November is Picture Book Month

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By Steve Zalusky

The first words we learn are closely tied to the images we as children see in picture books.  Each November, Picture Book Month celebrates the print picture book in an increasingly digital age.

It also highlights their crucial function in our development not only as readers, but as human beings.  The month was founded by author Dianne de Las Casas, whose website says, “She believes in the transformational power of the arts in education and feels that imagination is the elixir that turns the ordinary into extraordinary.”

Explaining in a 2014 article in I Love Libraries how the initiative evolved, Dianne de Las Casas said that in 2011, the New York Times published an article questioning the future of picture books.  She said she began talking with friends in the children’s literature community, and the idea of Picture Book Month was born.

She said, “November seemed like a good month,” pointing out that it is National Novel Writing Month. “And November is right before the holidays, so people are looking to purchase gifts and feeling all warm and fuzzy.”  She said the ALA Youth Media Awards, such as the Caldecott and the  Theodor Seuss Geisel Award , have been extremely influential in the effort.

This year, libraries are front and center in the celebration, especially with the American Association of School Librarians (AASL), a division of the American Library Association, acting as a partner of the third annual Picture Book Month.  Library social media pages are spreading the words, with libraries like the Deerfield (Illinois) Public Library sharing their favorite picture books on their Facebook and Twitter pages. On the latter, a member of Youth Services recommended “Wynken, Blynken, & Nod” by Eugene Field.

Pinterest is the social media tool of choice for the Loutit District Library in Grand Haven, Michigan, which has a virtual wall of selected bookcovers.  Another library in Bemidji, Minnesota, is showing movies based on picture books.  And the Ruth Culver Community Library, in Prairie du Sac, Wisconsin, is holding a contest that selects winners based on their ability to identify the book title or main character of a book from snapshots of 10 books posted on the bulletin board in the children’s area.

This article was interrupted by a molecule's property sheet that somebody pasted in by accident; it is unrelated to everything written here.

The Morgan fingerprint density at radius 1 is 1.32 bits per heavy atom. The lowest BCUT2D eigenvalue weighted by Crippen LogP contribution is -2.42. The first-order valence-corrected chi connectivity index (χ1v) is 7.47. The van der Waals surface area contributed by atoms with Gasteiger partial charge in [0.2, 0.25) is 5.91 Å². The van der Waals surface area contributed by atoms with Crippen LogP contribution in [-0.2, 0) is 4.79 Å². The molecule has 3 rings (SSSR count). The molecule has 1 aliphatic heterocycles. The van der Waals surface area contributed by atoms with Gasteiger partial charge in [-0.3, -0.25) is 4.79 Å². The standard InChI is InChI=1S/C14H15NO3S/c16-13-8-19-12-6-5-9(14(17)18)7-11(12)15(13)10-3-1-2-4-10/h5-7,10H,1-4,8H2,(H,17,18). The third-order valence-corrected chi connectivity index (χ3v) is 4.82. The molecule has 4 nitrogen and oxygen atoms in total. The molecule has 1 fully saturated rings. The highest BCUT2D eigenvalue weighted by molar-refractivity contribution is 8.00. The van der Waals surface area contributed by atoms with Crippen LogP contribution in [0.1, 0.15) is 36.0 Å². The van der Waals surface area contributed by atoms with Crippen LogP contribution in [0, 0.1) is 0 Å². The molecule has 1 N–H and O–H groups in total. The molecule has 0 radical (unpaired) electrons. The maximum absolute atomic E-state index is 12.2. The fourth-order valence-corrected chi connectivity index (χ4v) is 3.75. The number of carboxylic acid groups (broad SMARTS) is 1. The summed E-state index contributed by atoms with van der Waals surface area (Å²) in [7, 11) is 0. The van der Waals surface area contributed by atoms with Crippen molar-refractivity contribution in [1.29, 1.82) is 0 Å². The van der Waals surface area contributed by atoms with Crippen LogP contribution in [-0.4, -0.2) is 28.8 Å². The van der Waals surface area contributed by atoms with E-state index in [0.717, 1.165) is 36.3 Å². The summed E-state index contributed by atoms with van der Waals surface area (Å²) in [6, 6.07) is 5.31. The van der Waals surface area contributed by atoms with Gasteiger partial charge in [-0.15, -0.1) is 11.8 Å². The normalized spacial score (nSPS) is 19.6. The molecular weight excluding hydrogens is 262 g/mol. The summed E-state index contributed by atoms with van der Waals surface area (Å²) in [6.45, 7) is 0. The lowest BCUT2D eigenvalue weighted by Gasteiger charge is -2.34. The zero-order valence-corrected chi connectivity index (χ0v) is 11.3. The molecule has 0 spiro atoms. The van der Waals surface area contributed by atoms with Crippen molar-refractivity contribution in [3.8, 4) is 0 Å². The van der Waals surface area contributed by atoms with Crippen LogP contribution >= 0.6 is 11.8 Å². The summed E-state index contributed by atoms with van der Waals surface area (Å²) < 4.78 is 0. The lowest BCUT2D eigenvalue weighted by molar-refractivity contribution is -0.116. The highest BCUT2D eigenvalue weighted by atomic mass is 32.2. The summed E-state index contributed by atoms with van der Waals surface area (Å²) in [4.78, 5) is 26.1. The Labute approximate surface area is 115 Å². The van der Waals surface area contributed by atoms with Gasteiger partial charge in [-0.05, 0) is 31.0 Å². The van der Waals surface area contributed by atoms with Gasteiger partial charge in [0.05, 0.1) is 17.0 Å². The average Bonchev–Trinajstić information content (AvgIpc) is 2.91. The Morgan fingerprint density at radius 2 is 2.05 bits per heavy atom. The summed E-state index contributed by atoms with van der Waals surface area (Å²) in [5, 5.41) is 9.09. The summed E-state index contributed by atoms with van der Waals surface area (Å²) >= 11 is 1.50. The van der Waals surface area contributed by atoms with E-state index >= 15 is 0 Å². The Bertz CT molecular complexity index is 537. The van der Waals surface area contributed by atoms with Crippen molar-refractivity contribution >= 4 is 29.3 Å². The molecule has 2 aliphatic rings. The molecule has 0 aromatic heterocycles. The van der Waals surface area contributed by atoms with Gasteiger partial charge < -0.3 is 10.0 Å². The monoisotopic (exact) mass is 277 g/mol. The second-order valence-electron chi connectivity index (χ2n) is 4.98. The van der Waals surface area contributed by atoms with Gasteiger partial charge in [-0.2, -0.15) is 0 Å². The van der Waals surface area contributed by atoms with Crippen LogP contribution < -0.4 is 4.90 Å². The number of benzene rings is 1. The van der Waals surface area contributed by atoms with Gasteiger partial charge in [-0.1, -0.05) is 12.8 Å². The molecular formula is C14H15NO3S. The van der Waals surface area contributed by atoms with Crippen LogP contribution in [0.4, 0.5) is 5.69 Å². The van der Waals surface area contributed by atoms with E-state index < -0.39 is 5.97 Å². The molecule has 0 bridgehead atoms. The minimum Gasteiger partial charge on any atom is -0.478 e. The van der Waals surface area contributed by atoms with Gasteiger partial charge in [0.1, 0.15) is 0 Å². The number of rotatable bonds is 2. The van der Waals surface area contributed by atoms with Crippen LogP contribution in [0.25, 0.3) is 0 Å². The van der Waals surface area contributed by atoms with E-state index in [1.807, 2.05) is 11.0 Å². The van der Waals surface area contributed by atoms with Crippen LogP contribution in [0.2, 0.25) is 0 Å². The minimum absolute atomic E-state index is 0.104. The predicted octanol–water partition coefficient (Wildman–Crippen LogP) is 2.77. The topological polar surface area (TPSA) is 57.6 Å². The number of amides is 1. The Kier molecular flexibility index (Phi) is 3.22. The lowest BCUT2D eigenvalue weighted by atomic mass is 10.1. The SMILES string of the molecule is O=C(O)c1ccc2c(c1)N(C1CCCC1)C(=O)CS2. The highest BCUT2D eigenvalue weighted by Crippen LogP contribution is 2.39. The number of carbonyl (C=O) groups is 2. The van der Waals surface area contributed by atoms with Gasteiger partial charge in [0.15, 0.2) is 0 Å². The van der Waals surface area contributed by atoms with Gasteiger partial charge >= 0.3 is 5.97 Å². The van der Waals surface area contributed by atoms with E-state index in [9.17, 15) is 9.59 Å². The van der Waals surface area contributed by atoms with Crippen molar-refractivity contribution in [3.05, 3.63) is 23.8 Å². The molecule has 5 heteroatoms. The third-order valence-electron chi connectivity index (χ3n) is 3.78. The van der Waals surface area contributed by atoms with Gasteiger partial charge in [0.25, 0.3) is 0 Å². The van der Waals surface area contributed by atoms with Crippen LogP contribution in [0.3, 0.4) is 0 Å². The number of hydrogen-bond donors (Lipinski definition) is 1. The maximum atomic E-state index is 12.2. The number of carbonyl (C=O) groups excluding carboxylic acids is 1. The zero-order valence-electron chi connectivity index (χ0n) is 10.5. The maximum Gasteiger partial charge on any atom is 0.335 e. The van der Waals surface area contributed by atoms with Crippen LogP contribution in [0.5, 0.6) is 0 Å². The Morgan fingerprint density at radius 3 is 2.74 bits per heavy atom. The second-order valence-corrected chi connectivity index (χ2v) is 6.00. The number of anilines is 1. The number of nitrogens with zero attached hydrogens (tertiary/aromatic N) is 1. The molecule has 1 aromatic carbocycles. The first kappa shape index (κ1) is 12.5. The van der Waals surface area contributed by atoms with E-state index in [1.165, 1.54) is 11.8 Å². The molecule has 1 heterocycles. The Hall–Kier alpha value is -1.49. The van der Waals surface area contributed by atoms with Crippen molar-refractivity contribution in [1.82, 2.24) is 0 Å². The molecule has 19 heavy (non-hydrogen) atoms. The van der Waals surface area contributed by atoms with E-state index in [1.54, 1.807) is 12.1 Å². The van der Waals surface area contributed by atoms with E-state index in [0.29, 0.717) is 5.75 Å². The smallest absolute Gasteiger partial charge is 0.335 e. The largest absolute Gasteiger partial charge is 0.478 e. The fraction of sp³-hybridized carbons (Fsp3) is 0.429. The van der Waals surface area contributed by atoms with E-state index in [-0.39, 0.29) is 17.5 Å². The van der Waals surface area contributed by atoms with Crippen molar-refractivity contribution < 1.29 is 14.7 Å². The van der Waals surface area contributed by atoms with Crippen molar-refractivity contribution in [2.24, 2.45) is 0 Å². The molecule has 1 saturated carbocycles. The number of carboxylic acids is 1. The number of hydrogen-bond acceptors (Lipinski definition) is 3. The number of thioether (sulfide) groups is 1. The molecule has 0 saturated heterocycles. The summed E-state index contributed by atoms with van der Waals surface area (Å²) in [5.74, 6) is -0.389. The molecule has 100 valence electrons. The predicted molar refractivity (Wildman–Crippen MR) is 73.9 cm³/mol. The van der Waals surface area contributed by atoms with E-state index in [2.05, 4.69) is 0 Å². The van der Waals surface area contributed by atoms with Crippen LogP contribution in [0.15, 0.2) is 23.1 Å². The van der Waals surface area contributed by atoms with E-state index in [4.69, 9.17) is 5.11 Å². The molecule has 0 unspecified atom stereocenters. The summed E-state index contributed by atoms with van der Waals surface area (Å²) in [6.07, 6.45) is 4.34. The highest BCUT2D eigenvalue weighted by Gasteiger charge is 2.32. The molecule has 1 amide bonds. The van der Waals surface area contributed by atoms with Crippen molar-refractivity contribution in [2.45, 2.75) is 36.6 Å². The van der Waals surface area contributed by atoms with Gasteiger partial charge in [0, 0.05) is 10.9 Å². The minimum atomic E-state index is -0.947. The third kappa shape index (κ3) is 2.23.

Each day of the month, the Picture Book Month website has featured a post on the importance of picture books.  One post, authored by Stephen Shaskan, whose debut picture book,  “A Dog is a Dog,”  was on the New York Public Library’s list of the Top 100 Books to Read and Share for 2011, emphasizes the power of picture books.

He writes, “Picture books are important because they empower children. Picture books hold the power of language; children learn how words sound together, how to read, and how to form context. In Goodnight Moon, Margaret Wise Brown uses soft sounds to communicate a beautiful poetic bedtime story. David LaRochelle’s Moo! excites early readers as the story follows a car stealing cow on an adventure using only one word.”

He also writes, “Picture books hold the power of visual literacy. Children learn to decipher visual clues. Donald Crews uses a graphic style of art in Freight Train naming each colored train car before the train starts its journey. Jan Brett’s beautifully rendered art in The Mitten contain details in the borders that foreshadow the story.”

For ideas about picture books for your children, you might want to follow the choices of the Stockton-San Joaquin County (California) Public Library, which consist of titles selected by children’s librarians.  An online guide to picture books is offered as well by the Enoch Pratt Free Library in Baltimore, Maryland.

For more information, visit the Picture Book Month website.

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